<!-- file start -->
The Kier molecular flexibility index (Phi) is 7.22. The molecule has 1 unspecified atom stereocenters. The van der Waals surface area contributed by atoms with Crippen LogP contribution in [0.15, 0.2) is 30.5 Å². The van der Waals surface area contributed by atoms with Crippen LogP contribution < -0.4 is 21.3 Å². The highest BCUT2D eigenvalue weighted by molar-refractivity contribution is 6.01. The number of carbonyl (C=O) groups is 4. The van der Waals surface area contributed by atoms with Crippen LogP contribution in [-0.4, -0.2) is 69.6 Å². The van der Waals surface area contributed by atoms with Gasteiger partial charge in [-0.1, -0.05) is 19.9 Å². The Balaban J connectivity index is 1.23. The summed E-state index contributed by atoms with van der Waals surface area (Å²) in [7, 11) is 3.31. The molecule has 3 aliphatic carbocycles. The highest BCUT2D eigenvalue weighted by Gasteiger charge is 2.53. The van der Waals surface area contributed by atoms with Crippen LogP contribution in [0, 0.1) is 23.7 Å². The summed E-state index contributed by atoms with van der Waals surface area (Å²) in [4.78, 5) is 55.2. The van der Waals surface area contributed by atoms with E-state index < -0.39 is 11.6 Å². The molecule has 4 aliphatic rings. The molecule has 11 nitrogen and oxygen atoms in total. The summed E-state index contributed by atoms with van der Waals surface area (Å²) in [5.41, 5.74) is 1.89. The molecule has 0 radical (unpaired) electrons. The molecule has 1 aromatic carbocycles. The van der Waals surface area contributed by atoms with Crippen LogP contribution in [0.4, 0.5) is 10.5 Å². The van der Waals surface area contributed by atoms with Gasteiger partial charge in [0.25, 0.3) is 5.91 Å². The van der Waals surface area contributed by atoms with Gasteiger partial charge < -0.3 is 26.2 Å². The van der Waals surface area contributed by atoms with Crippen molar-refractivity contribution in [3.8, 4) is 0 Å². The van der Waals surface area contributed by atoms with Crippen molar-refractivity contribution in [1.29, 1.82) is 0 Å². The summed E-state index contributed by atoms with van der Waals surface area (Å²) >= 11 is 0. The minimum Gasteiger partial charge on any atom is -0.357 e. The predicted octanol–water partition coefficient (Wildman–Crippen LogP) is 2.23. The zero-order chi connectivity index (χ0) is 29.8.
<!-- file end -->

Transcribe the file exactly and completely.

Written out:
The Kier molecular flexibility index (Phi) is 7.22. The molecule has 1 unspecified atom stereocenters. The van der Waals surface area contributed by atoms with Crippen LogP contribution in [0.15, 0.2) is 30.5 Å². The van der Waals surface area contributed by atoms with Crippen LogP contribution < -0.4 is 21.3 Å². The highest BCUT2D eigenvalue weighted by molar-refractivity contribution is 6.01. The number of carbonyl (C=O) groups is 4. The van der Waals surface area contributed by atoms with Crippen LogP contribution in [-0.4, -0.2) is 69.6 Å². The van der Waals surface area contributed by atoms with Gasteiger partial charge in [-0.1, -0.05) is 19.9 Å². The Balaban J connectivity index is 1.23. The summed E-state index contributed by atoms with van der Waals surface area (Å²) in [7, 11) is 3.31. The molecule has 3 aliphatic carbocycles. The highest BCUT2D eigenvalue weighted by Gasteiger charge is 2.53. The van der Waals surface area contributed by atoms with Crippen LogP contribution in [0, 0.1) is 23.7 Å². The summed E-state index contributed by atoms with van der Waals surface area (Å²) in [4.78, 5) is 55.2. The van der Waals surface area contributed by atoms with E-state index < -0.39 is 11.6 Å². The molecule has 4 aliphatic rings. The molecule has 11 nitrogen and oxygen atoms in total. The summed E-state index contributed by atoms with van der Waals surface area (Å²) in [5.41, 5.74) is 1.89. The molecule has 0 radical (unpaired) electrons. The molecule has 1 aromatic carbocycles. The van der Waals surface area contributed by atoms with Crippen LogP contribution in [0.4, 0.5) is 10.5 Å². The van der Waals surface area contributed by atoms with Gasteiger partial charge in [0.25, 0.3) is 5.91 Å². The van der Waals surface area contributed by atoms with Gasteiger partial charge < -0.3 is 26.2 Å². The van der Waals surface area contributed by atoms with Crippen molar-refractivity contribution in [3.8, 4) is 0 Å². The van der Waals surface area contributed by atoms with Crippen molar-refractivity contribution in [1.29, 1.82) is 0 Å². The summed E-state index contributed by atoms with van der Waals surface area (Å²) >= 11 is 0. The minimum Gasteiger partial charge on any atom is -0.357 e. The predicted octanol–water partition coefficient (Wildman–Crippen LogP) is 2.23. The zero-order chi connectivity index (χ0) is 29.8.